17 Fast-Acting & Natural Ways To Manage Seasonal Allergies


Ah, summertime! The sun is shining, pools are opening, beaches are bustling, the birds are chirping… and millions of seasonal allergy sufferers are hiding inside feeling miserable. Tired of being a snuffaluffagus? Keep reading to find out exactly what seasonal allergy symptoms are, what often triggers them, and seventeen all-natural, affordable, and fast-acting ways you can keep your seasonal sniffles in check!

Did you know?
Allergies are often treated trivially, but research has shown their impact on people’s quality of life is pretty negative and far-reaching. Allergies have been linked to trouble sleeping, sleep apnea, depression, anxiety, lower productivity at work, and poor athletic and academic performance. (1)

woman sitting on bench outside holding her nose

While seasonal allergies can be challenging to avoid because they are seemingly everywhere, know there are natural strategies like eucalyptus oil you can use for fast relief. (2)

Outdoor seasonal allergy symptoms

Outdoor allergy symptoms are the worst. You are stuck sitting inside with itchy red eyes and a headache along with your trusty seasonal companion – a box of tissues – while everyone else is outside having fun without you. If you experience any of the following symptoms, there’s a good chance you are a seasonal allergy sufferer:

  • Runny nose
  • Sneezing
  • Itchy nose and throat
  • Nasal Congestion
  • Itchy, watery eyes
  • Wheezing
  • Shortness of breath
  • Swelling around the eyes

Did you know?
In many areas of North America, spring allergies affect one in four adults in early February and last late into early fall. (3)

What are common seasonal allergy triggers?

Grass, pollen, trees, dust mites, mold, animal dandruff, and mold spores are the most common triggers of seasonal allergies, and unfortunately, rainy spring and summer months mean more pollen and much more sneezing to come. (4)

Ragweed plant

Annually, 10-20% of Americans suffer from Ragweed Allergy. Sunflowers, daisies, and chrysanthemums that are in the ragweed family and can trigger pollen allergies. (5)

Did you know?
Ragweed, one of the most common allergens, can travel far. It has been found as far as 400 miles out to sea and 2 miles into the atmosphere. (6)(7)

17 natural ways to manage outdoor allergies you can try today

Outdoor allergens are virtually everywhere in the spring and summer months, but that doesn’t mean you can’t beat them. Here’s a list of seventeen natural strategies you can use to combat seasonal allergies that have been proven to work!

Eat more fruits and veggies

An apple a day keeps the allergies away? A 2011 study found children who eat a lot of fresh vegetables, fruits and nuts have fewer allergy symptoms. Try adding more grapes, apples, tomatoes, and oranges to your child’s diet- they were found to be particularly useful! (8)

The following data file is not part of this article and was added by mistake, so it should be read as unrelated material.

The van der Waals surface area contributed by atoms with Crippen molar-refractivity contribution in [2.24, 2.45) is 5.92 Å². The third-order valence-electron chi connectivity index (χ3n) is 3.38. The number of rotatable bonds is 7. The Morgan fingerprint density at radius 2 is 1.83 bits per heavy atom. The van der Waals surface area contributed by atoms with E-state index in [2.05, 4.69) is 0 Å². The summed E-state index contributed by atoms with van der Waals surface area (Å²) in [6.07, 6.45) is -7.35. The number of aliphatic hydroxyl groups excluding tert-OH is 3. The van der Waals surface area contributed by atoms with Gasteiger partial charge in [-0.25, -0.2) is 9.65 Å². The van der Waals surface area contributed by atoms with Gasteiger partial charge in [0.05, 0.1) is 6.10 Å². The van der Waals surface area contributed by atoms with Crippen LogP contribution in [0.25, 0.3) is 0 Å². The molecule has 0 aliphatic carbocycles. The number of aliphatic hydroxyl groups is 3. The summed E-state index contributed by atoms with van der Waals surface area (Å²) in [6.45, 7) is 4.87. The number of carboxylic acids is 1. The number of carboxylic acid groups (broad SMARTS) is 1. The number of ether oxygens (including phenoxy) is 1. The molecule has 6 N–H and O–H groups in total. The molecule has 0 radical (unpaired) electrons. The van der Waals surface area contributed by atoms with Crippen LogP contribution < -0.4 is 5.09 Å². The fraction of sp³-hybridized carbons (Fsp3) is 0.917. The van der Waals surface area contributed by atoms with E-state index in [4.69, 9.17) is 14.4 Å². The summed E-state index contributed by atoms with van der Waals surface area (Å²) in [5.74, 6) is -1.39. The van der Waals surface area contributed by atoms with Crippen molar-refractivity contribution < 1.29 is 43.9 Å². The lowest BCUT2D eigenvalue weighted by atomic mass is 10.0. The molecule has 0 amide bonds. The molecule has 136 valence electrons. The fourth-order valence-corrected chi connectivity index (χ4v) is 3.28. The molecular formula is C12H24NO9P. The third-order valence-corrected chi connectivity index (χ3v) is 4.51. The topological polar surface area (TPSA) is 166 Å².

Monitor pollen and mold counts

Pollen levels tend to peak in the morning hours, but this may vary depending on the weather. When the day is windy and warm, pollen counts surge. Weather reports on the radio or television often include this information during allergy seasons, and counts can also be easily found online. Stay inside during peak pollen periods (early mornings) and if possible avoid outdoor exercise activities at these peak times. (9)(10)

person drinking water at her desk

Drinking water and staying hydrated is an easy way to fend off seasonal allergies.

Drink more lemon-infused water

Constant sneezing and nose blowing can make you dehydrated and give you headaches. And persistent sinus congestion can cause a dangerous drop in the amount of protective saliva in your mouth. Drinking lemon-infused water is an essential and easy way to help combat seasonal allergies. (11)

Did you know?
Dry mouth induced by seasonal allergies can put you at an increased risk of tooth decay and gum disease. (12)

Allergy-proof your living space

Windows closed and shoes off! Allergy-proof your living space by keeping windows and doors shut at home ( and in the car!) in the spring. The wind carries allergens inside, and the tiny particles will stick to surfaces.

You can also have a no-shoe policy; have yourself and guests leave shoes at the door. This will help with tracking fewer allergens into your home. (13)(14)

When you do venture outside, try wearing a brimmed hat and oversized sunglasses to help protect your eyes and hair from taking in wind-blown pollen or mold spores.

Shower and change

Every time you leave your home for work or play, you are being exposed to allergens. These tiny particles will stick to your hair, skin, and clothes, so rinsing off in the shower, changing into a new outfit, and washer-drying clothes instead line drying clothing outside can help wash away allergens.

Keep furry friends clean & off the bed